The Chinese have many stories of dragons. Some ornamental pictures of dragons are shaped remarkably like dinosaurs. Marco Polo wrote of his travels to the province of Karajan and reported on huge serpents, which at the fore part have two short legs, each with three claws. “The jaws are wide enough to swallow a man, the teeth are large and sharp, and their whole appearance is so formidable that neither man, nor any kind of animal can approach them without terror.” (Polo, Marco, The Travels of Marco Polo, 1961, pp. 158-159.) Books even tell of Chinese families raising dragons to use their blood for medicines and highly prizing their eggs. (DeVisser, Marinus Willem, The Dragon in China & Japan, 1969.) To the right are pictures of fossilized Protoceratops dinosaur eggs (one is double-yoked) from China that are currently on display at Creation Evidence Museum. It is interesting that the twelve signs of the Chinese zodiac are all animals–eleven of which are still alive today. But is the twelfth, the dragon merely a legend or is it based on a real animal– the dinosaur? It doesn’t seem logical that the ancient Chinese, when constructing their zodiac, would include one mythical animal with eleven real animals. ”The interpretation of dinosaurs as dragons goes back more than two thousand years in Chinese culture. They were regarded as sacred, as a symbol of power…” (Zhiming, Doug, Dinosaurs From China, 1988, p. 9.) Shown here are dragons that were cast in red gold and embossed during the Tang Dynasty (618-906 AD). Notice the long neck and tail, the frills, and the lithe stance.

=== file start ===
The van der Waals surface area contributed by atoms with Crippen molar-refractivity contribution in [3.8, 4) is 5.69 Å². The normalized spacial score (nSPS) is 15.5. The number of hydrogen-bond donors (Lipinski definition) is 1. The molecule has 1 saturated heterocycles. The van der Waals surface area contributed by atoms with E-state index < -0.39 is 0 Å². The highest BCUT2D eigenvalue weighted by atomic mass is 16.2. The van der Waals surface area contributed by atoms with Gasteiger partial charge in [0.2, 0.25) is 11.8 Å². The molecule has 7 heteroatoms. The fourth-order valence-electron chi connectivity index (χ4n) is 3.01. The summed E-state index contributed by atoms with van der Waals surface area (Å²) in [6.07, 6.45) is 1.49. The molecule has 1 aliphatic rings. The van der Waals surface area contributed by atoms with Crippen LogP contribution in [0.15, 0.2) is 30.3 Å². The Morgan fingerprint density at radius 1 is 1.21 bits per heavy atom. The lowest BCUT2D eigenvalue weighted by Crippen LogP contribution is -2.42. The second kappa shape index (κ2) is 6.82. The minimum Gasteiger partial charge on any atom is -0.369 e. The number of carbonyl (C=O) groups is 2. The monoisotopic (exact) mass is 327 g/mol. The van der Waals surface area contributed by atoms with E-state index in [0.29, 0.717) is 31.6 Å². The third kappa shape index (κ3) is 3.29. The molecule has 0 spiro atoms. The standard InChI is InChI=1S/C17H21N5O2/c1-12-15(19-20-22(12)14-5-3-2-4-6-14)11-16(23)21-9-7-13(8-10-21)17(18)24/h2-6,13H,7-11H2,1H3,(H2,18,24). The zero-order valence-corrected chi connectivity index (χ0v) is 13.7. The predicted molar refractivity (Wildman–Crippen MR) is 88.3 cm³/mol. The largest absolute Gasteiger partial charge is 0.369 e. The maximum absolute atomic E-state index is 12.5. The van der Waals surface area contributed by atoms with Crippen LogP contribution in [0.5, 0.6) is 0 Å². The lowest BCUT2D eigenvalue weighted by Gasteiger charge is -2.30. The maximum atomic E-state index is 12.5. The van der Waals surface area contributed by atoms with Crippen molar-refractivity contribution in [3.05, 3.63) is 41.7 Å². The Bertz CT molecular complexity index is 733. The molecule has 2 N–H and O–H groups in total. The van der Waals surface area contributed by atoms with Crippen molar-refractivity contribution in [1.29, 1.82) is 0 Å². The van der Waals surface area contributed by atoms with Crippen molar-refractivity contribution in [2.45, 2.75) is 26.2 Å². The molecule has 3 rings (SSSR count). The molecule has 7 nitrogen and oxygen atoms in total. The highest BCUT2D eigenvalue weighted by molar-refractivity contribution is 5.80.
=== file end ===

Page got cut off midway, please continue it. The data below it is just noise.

St. John of Damascus, an eastern monk who wrote in the 8th century, gives a sober account of dragons, insisting that they are mere reptiles and did not have magical powers. He quotes of the Roman historian Dio who chronicled the Roman empire in the second century. It seems Regulus, a Roman consul, fought against Carthage, when a dragon suddenly crept up and settled behind the wall of the Roman army. The Romans killed it, skinned it and sent the hide to the Roman Senate. Dio claimed the hide was measured by order of the senate and found to be one hundred and twenty feet long. It seems unlikely that either Dio or the pious St. John would support an outright fabrication involving a Roman consul and the Senate.